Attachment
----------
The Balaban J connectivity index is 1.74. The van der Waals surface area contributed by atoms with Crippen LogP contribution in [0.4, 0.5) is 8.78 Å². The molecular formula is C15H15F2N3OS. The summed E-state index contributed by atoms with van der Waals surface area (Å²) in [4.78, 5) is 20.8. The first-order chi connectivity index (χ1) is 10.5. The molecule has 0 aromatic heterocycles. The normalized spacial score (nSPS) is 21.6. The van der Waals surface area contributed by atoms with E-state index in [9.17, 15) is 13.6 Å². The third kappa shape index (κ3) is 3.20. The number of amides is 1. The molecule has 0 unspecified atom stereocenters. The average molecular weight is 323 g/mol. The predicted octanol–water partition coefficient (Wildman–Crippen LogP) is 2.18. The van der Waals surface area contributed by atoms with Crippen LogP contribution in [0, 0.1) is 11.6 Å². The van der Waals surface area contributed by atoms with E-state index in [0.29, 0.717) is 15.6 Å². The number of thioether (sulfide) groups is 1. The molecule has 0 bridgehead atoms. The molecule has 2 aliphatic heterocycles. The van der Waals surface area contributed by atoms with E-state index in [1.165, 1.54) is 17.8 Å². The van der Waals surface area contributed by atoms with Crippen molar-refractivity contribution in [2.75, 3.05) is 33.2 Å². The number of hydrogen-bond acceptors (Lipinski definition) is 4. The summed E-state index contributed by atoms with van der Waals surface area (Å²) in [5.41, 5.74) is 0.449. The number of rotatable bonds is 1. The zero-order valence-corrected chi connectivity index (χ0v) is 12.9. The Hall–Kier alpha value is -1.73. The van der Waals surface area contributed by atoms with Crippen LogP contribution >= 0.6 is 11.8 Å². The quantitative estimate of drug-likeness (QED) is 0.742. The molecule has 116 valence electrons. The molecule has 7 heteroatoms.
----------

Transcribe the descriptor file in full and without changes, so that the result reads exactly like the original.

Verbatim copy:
The Balaban J connectivity index is 1.74. The van der Waals surface area contributed by atoms with Crippen LogP contribution in [0.4, 0.5) is 8.78 Å². The molecular formula is C15H15F2N3OS. The summed E-state index contributed by atoms with van der Waals surface area (Å²) in [4.78, 5) is 20.8. The first-order chi connectivity index (χ1) is 10.5. The molecule has 0 aromatic heterocycles. The normalized spacial score (nSPS) is 21.6. The van der Waals surface area contributed by atoms with E-state index in [9.17, 15) is 13.6 Å². The third kappa shape index (κ3) is 3.20. The number of amides is 1. The molecule has 0 unspecified atom stereocenters. The average molecular weight is 323 g/mol. The predicted octanol–water partition coefficient (Wildman–Crippen LogP) is 2.18. The van der Waals surface area contributed by atoms with Crippen LogP contribution in [0, 0.1) is 11.6 Å². The van der Waals surface area contributed by atoms with E-state index in [0.29, 0.717) is 15.6 Å². The number of thioether (sulfide) groups is 1. The molecule has 0 bridgehead atoms. The molecule has 2 aliphatic heterocycles. The van der Waals surface area contributed by atoms with E-state index in [1.165, 1.54) is 17.8 Å². The van der Waals surface area contributed by atoms with Crippen molar-refractivity contribution in [2.75, 3.05) is 33.2 Å². The number of hydrogen-bond acceptors (Lipinski definition) is 4. The summed E-state index contributed by atoms with van der Waals surface area (Å²) in [5.41, 5.74) is 0.449. The number of rotatable bonds is 1. The zero-order valence-corrected chi connectivity index (χ0v) is 12.9. The Hall–Kier alpha value is -1.73. The van der Waals surface area contributed by atoms with Crippen LogP contribution >= 0.6 is 11.8 Å². The quantitative estimate of drug-likeness (QED) is 0.742. The molecule has 116 valence electrons. The molecule has 7 heteroatoms.